Bangladesh records 25% growth in remittances in March


Bangladeshi migrants sent $1.86 billion home in March ahead of Ramadan this year, 25% more than the previous month and also the highest in eight months.

As the virus situation began to normalize amid 2021, the remittance tonic that has largely helped the country’s economy recover from the pandemic has started to gradually decline. Remittances in February this year were $1.49 billion, the lowest in 21 months.

Affected people say that several government incentives and normalized migration have boosted remittances outside of Ramadan – the month of fasting and celebrating Eid. They also insisted that the influx will also remain high in the coming months.

Remittances have declined since June last year as the pandemic waned. After a six-month decline, admissions rose slightly in December and January, then fell again to $1.09 billion in February this year.

The government has set a target of $26 billion in remittance revenue for the fiscal year 2021-2022. After the first nine months of the current fiscal year, 57.69% of the target was met as remittances stood at $15.29 billion, more than 17% less than the corresponding period of $18.59 billion the previous year.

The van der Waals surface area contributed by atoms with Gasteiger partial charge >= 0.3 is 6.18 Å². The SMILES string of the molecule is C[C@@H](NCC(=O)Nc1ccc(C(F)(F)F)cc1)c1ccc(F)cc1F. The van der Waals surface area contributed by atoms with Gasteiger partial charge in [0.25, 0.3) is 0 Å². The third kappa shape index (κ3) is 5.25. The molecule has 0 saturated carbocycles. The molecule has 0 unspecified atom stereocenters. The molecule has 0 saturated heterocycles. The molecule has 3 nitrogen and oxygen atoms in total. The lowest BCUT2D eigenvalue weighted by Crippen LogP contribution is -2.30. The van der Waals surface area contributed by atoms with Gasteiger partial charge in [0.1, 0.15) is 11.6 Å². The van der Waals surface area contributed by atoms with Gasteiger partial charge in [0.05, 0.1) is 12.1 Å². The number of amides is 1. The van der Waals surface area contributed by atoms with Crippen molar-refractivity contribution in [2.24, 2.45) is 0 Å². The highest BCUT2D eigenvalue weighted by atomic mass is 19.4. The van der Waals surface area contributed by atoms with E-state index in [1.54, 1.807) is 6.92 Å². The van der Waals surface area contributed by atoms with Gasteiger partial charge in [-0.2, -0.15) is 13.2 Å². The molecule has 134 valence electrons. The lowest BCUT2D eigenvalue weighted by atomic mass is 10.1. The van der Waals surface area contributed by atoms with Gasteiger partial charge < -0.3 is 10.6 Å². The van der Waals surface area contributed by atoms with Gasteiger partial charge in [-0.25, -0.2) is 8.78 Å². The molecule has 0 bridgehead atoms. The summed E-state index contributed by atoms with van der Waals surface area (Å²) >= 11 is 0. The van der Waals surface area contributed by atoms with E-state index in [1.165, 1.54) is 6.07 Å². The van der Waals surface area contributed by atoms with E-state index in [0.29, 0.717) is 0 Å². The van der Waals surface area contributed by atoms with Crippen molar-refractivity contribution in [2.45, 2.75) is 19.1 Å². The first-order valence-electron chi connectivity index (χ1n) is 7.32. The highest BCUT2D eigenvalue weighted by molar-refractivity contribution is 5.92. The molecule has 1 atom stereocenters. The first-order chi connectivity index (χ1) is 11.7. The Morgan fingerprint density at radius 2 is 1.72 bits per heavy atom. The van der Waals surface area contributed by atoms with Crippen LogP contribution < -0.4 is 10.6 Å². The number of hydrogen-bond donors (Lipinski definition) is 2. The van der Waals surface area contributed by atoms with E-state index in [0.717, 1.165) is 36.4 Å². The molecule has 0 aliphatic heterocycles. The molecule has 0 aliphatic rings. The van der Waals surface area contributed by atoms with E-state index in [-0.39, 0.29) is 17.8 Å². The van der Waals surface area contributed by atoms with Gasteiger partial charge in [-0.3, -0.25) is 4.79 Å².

Meanwhile, the government has increased the cash incentive on remittances to 2.50% from the previous 2%.

Mustafizur Rahman, a senior researcher at the Center for Policy Dialogue (CPD), said Bangladeshi migrants sent their savings to their families back home during the pandemic.

“Now they are sending more ahead of Ramadan and Eid. This flow could persist for the next couple of months,” he told The Business Standard.

He also attributed an increased incentive to a higher flow of remittances.

In March, $391 million in remittances passed through Islami Bank Bangladesh Limited.

The bank’s managing director, Mohammed Monirul Moula, said: “Remittances increase during Ramadan and Eid. In addition, we have launched an application allowing instant money transfer from n’ any country. It would further increase remittances.”


Comments are closed.